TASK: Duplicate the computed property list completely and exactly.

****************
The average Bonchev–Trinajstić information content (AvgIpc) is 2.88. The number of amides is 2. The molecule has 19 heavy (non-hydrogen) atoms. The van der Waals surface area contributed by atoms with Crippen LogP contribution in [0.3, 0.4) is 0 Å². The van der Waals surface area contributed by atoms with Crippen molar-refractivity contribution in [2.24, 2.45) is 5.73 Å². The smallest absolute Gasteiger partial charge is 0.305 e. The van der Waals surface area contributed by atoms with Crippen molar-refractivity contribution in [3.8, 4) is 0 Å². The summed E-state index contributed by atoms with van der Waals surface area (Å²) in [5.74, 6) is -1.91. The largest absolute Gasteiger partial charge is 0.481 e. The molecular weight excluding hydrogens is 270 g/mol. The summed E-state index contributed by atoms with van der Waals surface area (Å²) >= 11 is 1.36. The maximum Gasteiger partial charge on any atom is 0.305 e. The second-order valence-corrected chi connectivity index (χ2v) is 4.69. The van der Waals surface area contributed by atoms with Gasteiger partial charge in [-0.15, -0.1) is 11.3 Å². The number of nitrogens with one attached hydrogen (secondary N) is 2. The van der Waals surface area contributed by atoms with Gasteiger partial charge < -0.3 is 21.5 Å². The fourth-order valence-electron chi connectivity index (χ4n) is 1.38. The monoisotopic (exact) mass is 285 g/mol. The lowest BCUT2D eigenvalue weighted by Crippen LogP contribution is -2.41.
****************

The average Bonchev–Trinajstić information content (AvgIpc) is 2.88. The number of amides is 2. The molecule has 19 heavy (non-hydrogen) atoms. The van der Waals surface area contributed by atoms with Crippen LogP contribution in [0.3, 0.4) is 0 Å². The van der Waals surface area contributed by atoms with Crippen molar-refractivity contribution in [2.24, 2.45) is 5.73 Å². The smallest absolute Gasteiger partial charge is 0.305 e. The van der Waals surface area contributed by atoms with Crippen molar-refractivity contribution in [3.8, 4) is 0 Å². The summed E-state index contributed by atoms with van der Waals surface area (Å²) in [5.74, 6) is -1.91. The largest absolute Gasteiger partial charge is 0.481 e. The molecular weight excluding hydrogens is 270 g/mol. The summed E-state index contributed by atoms with van der Waals surface area (Å²) >= 11 is 1.36. The maximum Gasteiger partial charge on any atom is 0.305 e. The second-order valence-corrected chi connectivity index (χ2v) is 4.69. The van der Waals surface area contributed by atoms with Gasteiger partial charge in [-0.15, -0.1) is 11.3 Å². The number of nitrogens with one attached hydrogen (secondary N) is 2. The van der Waals surface area contributed by atoms with Gasteiger partial charge < -0.3 is 21.5 Å². The fourth-order valence-electron chi connectivity index (χ4n) is 1.38. The monoisotopic (exact) mass is 285 g/mol. The lowest BCUT2D eigenvalue weighted by Crippen LogP contribution is -2.41.